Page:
Saturday, October 14, 2006

I Posted Everywhere But Here Last Night

I'm not quite sure how that happened. I posted all over the place last night and wrote a 700 word personal essay (very non-uplifting and grim). Some how NVNC got the short shrift. Warning: this post is going to wander all over the place.

What does shrift mean? I know what the phrase 'short shrift' means. But the word shrift, itself, I'm not so sure. I've used it (even had someone say to me, you mean 'shift' right? like I was an idiot. These are the same folks who talk about a mute point. No, I wasn't talking about some kind of mini-dress or perhaps a gear engagement device in a poorly designed car, one that sits too low to the floor? No, I *meant* SHRIFT. sigh)

I think I knew this once...
::looking it up::

short shrift
  1. Summary, careless treatment; scant attention: These annoying memos will get short shrift from the boss.
  2. Quick work.
    1. A short respite, as from death.
    2. The brief time before execution granted a condemned prisoner for confession and absolution.
Word History: To be given short shrift is not the blessing it once was. The source of our verb shrive (shrove, shriven) and noun shrift, which have technical meanings from ecclesiastical Latin, is Classical Latin scrībere, “to write.” Shrive comes from the Old English verb scrīfan, “to decree, decree after judgment, impose a penance upon (a penitent), hear the confession of.” The past participle of scrīfan is scrifen, our shriven. The noun shrift, “penance; absolution,” comes from Old English scrift with the same meaning, which comes from scrīptus, the perfect passive participle of scrībere, and means “what is written,” or, to use the Latin word, “what is prescribed.” Theologians and confessors viewed the sacrament of penance as a prescription that cured a moral illness. In early medieval times penances were long and arduous—lengthy pilgrimages and even lifelong exile were not uncommon—and had to be performed before absolution, not after as today. However, less demanding penances could be given in extreme situations; short shrift was a brief penance given to a person condemned to death so that absolution could be granted before execution.

I love words. It saddens me that there's an attitude out there that using certain words (long ones, mostly) means you're elitist or being condescending.

How about using them because you just love the sound of the word, the way it rolls off the tongue? Or for the specificity of meaning - the exactitude. Why say "sorta blue" when you mean perriwinkle?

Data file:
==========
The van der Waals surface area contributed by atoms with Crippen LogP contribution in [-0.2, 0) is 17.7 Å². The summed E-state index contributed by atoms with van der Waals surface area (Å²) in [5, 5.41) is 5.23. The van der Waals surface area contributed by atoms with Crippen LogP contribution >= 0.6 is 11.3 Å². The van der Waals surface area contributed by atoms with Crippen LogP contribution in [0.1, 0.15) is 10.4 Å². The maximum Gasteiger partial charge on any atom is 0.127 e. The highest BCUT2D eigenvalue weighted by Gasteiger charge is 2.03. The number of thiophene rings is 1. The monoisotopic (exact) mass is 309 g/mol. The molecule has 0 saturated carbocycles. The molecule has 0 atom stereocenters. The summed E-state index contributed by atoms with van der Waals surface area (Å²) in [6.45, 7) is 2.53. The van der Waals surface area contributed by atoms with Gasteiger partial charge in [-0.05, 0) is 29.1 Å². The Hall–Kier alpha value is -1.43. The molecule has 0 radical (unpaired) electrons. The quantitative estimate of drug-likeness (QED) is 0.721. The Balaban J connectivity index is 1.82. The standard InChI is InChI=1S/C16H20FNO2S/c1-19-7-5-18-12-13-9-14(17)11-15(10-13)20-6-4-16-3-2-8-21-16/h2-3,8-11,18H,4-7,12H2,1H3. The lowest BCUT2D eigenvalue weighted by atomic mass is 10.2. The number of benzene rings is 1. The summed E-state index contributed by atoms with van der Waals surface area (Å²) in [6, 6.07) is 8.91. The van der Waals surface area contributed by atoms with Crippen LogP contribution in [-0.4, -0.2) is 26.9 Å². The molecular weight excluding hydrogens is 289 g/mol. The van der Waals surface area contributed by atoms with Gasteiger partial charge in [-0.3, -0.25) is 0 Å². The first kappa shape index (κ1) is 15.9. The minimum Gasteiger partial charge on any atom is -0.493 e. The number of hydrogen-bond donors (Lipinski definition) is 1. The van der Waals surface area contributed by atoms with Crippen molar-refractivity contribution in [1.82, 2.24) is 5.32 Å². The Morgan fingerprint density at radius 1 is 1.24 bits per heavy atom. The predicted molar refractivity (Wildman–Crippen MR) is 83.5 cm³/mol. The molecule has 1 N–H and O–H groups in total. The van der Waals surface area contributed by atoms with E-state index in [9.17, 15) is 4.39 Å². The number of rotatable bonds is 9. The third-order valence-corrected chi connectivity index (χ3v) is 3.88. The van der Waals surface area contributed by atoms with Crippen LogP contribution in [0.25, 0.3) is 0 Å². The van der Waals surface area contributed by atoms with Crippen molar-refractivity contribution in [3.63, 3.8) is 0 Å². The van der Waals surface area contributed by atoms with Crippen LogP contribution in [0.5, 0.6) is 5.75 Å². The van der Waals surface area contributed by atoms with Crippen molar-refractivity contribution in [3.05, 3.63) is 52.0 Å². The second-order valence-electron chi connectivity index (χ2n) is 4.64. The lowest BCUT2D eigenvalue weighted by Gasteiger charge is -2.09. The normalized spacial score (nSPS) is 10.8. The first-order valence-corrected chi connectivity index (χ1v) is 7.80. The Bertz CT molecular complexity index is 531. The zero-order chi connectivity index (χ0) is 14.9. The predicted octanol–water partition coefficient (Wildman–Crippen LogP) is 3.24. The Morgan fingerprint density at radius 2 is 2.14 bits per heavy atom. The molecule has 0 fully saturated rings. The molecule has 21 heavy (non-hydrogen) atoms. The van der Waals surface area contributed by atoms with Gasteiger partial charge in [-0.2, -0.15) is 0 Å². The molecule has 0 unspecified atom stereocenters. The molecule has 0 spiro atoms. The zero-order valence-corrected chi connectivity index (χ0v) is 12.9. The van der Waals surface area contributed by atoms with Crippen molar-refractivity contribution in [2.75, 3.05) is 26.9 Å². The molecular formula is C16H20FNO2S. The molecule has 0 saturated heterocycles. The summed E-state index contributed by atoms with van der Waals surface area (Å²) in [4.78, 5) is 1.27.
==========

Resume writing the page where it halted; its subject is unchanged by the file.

You'd think more programmers and other techie folk, whose lives revolve around their codes and applications doing and meaning exactly the things they are meant to do or mean, would have sympathy for a large and exact vocabulary - outside of technospeak, that is. I don't necessarily find that to be true. And I know LOTS of these people where I work and live. I've probably lost more words that I knew once (as a result of raging CRS* syndrome) than most of them will ever know. I find that sad.

Today I'm washing clothes and packing my bags for a week long business trip - my flight leaves tomorrow morning. I'm going to try and pack light. I've never accomplished that but I'll try.

Now that you can't take any liquid items onboard in your carry-on luggage, my old way of packing one bag with all the toiletries I need, doesn't fly anymore. (Yeah, dreadful pun) So I put things in plastic containers with lids, like Tupperware but the disposables, (Ziploc makes an assortment of these) and stack them in my larger suitcase. I also discovered if you use the large freezer storage zipper bags (and I mean the ones with the plastic zipper slide) for small stuff like undies, you can squeeze all the air out of the bag when you close it and the stuff takes up less room. The only loose stuff in my suitcase anymore are power cords and a book or two.

My suitcase, since I started doing this, has been searched in 3 out of 4 recent trips by TSA. I know because they leave a note - most of the time. Once they didn't but it was obvious they'd rummaged. Everything was in a different place than I'd originally packed it. So far nobody at TSA has sticky fingers.

I put my outfits in a garment bag (a luggage one, not the light plastic things) and check them through with the suitcase. All I carry on the plane any more is my tote with my computer, purse, reading materials, iPod and dry snacks. I'm always concerned that they'll lose my luggage some day and I'll have to wear the same clothes for a week. I dress nicely when I fly, just in case.

My son and DIL will be flying out tomorrow as well. Off to the adventure that is military life. We don't know yet how long he'll be Stateside before they ship him off. I suppose we'll find out pretty soon.

My daughter's SailorBoy deploys with his squadron (he's in Naval aviation) this month as well. Keep praying (if you do that) for peace and for our boys in harm's way.

Ooh - I've just discovered a blog by a sailor deployed to Kuwait - "Sand Sailor" as I was checking for Technorati Tags and I'm going to add it to my blogroll. I hope you'll take a look and give him encouragement.



*Can't Remember Sh**

1 comment:

Unique said...

It's about darn time you got back! Do you have any idea how annoying it is to come over and no one is home? Pfffttt....

I hear ya on the people who don't know their words and think you don't either. My word was feral. 'You mean ferret?' No. I do not mean 'ferret' I mean feral. 'No such word'

Big 40 pound Websters showed up in the office shortly after....(the flaming *#&^%!)